A big topic of conversation in 2021 is when central banks are going to normalise policy, removing some of the “easy” money policy support that is currently in place, providing ample liquidity for financial markets.
Before normalising policy, however, the RBA has established a new paradigm, a campaign where the central bank openly discloses their policy initiatives, where possible, well before enacting them.
This is a marked shift from the days of surprise central bank announcements, or secrecy in central bank policy.
Former US Federal Reserve Governor Janet Yellen – now US Treasury Secretary – was quoted in 2012 saying:
“In 1977 when I started my first job at the Federal Reserve Board…it was an article of faith in central banking that secrecy about monetary policy decisions was the best policy”.
Nope. Not anymore.
We saw this recently in April, where the RBA publicised an academic paper discussing their own methodology to gauge how “easy” monetary policy is.
The outcome of that paper that we summarised on April 7th was that the RBA would continue with a low Overnight Cash Rate (OCR) and maintain their level of bond purchases for the foreseeable future, because in their view, monetary policy had tightened due to a steeper yield curve.
What this paper also signalled was that the RBA was becoming increasingly transparent regarding their policies and how they were rationalising their decisions.
Future Policy Path
As another insight into the RBA’s transparency campaign, they recently published an academic paper that further articulates their transparent policy framework, so that financial markets are aware of the RBA’s policy approach, limiting the likelihood of adverse financial market “tantrums” to unexpected policies.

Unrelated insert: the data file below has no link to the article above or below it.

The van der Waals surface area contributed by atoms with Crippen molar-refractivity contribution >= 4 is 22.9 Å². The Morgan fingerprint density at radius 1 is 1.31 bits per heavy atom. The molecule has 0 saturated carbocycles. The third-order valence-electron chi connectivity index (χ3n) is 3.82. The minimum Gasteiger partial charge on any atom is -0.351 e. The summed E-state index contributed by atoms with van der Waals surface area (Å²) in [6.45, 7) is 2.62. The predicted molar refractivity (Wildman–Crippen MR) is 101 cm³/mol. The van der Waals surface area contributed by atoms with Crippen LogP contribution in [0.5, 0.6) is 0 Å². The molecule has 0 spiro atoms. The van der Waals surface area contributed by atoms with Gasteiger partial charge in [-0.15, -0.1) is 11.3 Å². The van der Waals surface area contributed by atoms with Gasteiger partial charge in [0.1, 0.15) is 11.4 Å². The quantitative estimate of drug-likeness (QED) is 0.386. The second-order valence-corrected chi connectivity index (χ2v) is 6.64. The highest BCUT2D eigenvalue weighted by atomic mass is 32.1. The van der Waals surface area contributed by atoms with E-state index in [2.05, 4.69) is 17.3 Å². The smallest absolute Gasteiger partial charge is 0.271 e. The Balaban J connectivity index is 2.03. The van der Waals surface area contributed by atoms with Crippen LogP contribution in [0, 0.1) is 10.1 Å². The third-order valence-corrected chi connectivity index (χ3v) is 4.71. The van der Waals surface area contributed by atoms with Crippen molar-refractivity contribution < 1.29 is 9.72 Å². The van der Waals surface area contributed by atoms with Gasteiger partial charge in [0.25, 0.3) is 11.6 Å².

This type of communication is known as “forward guidance”, where central banks state what future policy will look like, so that with that knowledge, households, businesses and investors are able to make decisions based upon this guidance.
In doing so, these economic actors make the forward guidance self-fulfilling by establishing a transmission of monetary policy into the broader economy.
In psychology, this is known as “dilution effect”, which refers to the concept that each incremental piece of news regarding a subject – the marginal effect – diminishes the likelihood of a reaction.
This is a well-practiced technique of governments too, whom often “leak” their budget policy ahead of annual budgets, so that the marginal reaction is reduced.
In this paper, the RBA was basically studying three things:
- Their audience,
- Readability of documents and
- Amount of reasoning within those documents.
And what the RBA found from this study was certainly not ground-breaking.
In fact, they are empirically proving what we already know.
Namely, that economists read central bank papers, Minutes and speeches differently to non-economists.
Where the RBA found there is no correlation between what economists and non-economics take away from RBA publications, based on the reasoning and readability.
The RBA also found that the more basic they made their publications (less reasoning and jargon, making them more readable), they decreased the efficacy of their communication.